1 / 33

# CS433 : Modeling and Simulation - PowerPoint PPT Presentation

CS433 : Modeling and Simulation. Lecture 10: Discrete Time Markov Chains Dr. Shafique Ahmad Chaudhry Department of Computer Science E-mail: [email protected] Office # GR-02-C Tel # 2581328. Markov Processes. Stochastic Process X ( t ) is a random variable that varies with time.

Related searches for CS433 : Modeling and Simulation

I am the owner, or an agent authorized to act on behalf of the owner, of the copyrighted work described.

Download Policy: Content on the Website is provided to you AS IS for your information and personal use and may not be sold / licensed / shared on other websites without getting consent from its author.While downloading, if for some reason you are not able to download a presentation, the publisher may have deleted the file from their server.

- - - - - - - - - - - - - - - - - - - - - - - - - - E N D - - - - - - - - - - - - - - - - - - - - - - - - - -
Presentation Transcript

Lecture 10:

Discrete Time Markov Chains

Department of Computer Science

E-mail: [email protected]

Office # GR-02-C

Tel # 2581328

• Stochastic Process X(t)is a random variable that varies with time.

• A state of the process is a possible value of X(t)

• Markov Process

• The future of a process does not depend on its past, only on its present

• a Markov process is a stochastic (random) process in which the probability distribution of the current value is conditionally independent of the series of past value, a characteristic called the Markov property.

• Markov property: the conditional probability distribution of future states of the process, given the present state and all past states, depends only upon the present state and not on any past states

• Marko Chain: is a discrete-time stochastic process with the Markov property

Apathis a sequence of states, where each transition has a positive probability of occurring.

State jis reachable (or accessible)(يمكن الوصول إليه) from state i(ij) if there is a path from i to j –equivalently Pij(n)> 0 for some n≥0, i.e.the probability to go from ito j in nsteps is greater than zero.

States i and j communicate (ij)(يتصل) ifiis reachable fromjandjis reachable fromi.

(Note: a state i always communicates with itself)

A set of states C is a communicating classif every pair of states in C communicates with each other, and no state in C communicates with any state not in C.

A state i is said to be an absorbing state if pii= 1.

A subset S of the state space Xis a closed set if no state outside of S is reachable from any state in S (like an absorbing state, but with multiple states), this means pij= 0for every iS and j S

A closed set S of states is irreducible(غير قابل للتخفيض) if any state j Sis reachable from every state iS.

A Markov chain is said to be irreducible if the state space X is irreducible.

Irreducible Markov Chain

p01

p12

p22

p00

p21

p10

p01

p12

p23

0

1

2

3

p32

p10

p00

p14

0

1

2

p22

p33

4

• Reducible Markov Chain

Absorbing State

Closed irreducible set

State iis atransient state(حالة عابرة)if there exists a state j such that j is reachable from ibut i is not reachable from j.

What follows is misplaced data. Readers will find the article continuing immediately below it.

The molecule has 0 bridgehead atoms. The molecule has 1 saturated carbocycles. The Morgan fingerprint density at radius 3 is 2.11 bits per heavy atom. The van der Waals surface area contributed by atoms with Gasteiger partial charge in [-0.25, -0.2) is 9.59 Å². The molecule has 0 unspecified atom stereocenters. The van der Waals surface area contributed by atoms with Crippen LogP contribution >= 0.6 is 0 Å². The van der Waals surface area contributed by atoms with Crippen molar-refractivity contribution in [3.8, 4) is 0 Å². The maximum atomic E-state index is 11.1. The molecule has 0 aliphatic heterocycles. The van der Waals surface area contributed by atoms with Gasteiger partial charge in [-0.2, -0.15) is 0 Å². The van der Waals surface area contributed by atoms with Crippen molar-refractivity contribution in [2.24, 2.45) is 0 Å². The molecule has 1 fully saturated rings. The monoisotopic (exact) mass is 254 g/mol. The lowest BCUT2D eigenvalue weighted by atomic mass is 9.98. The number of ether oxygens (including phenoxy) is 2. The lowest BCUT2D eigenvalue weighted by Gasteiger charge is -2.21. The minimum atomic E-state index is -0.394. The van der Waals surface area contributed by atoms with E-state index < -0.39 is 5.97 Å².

A state that is not transient is recurrent(حالة متكررة) . There are two types of recurrent states:

Positive recurrent: if the expected time to return to the state is finite.

Null recurrent (less common): if the expected time to return to the state is infinite(this requires an infinite number of states).

A state iis periodic with periodk>1, ifkis the smallest number such that all paths leading from state iback to state i have a multiple of k transitions.

A state is aperiodic if it has period k =1.

A state is ergodic if it is positive recurrent and aperiodic.

Example from Book

Introduction to Probability: Lecture Notes

D. Bertsekas and J. Tistsiklis – Fall 2000

We define the hittingtime Tijas the random variable that represents the time to go from state j to stat i, and is expressed as:

k is the number of transition in a path from i to j.

Tijis the minimum number of transitions in a path from i to j.

We define the recurrence timeTii as the first time that the Markov Chain returns to state i.

The probability that the first recurrence to state ioccurs at the nth-step is

TiTime for first visit to i given X0 = i.

The probability of recurrence to state iis

• The mean recurrence time is

• A state is recurrent if fi=1

• If Mi < then it is said Positive Recurrent

• If Mi =  then it is said Null Recurrent

• A state is transient if fi<1

• If , then is the probability of never returning to state i.

We define Niasthe number of visits to stateigiven X0=i,

Theorem: If Ni is the number of visits to state igiven X0=i,then

Proof

Transition Probability from

state i to state i after n steps

The probability of reaching state j for first time in n-steps starting from X0 = i.

The probability of ever reaching j starting from state i is

If a Markov Chain has finite state space, then: at least one of the states is recurrent.

If state i is recurrent and state j is reachable from state i

then: state j is also recurrent.

IfS is a finite closed irreducible set of states, then: every state in S is recurrent.

Let Mi be the mean recurrence time of state i

A state is said to be positive recurrent if Mi<∞.

If Mi=∞ then the state is said to be null-recurrent.

Three Theorems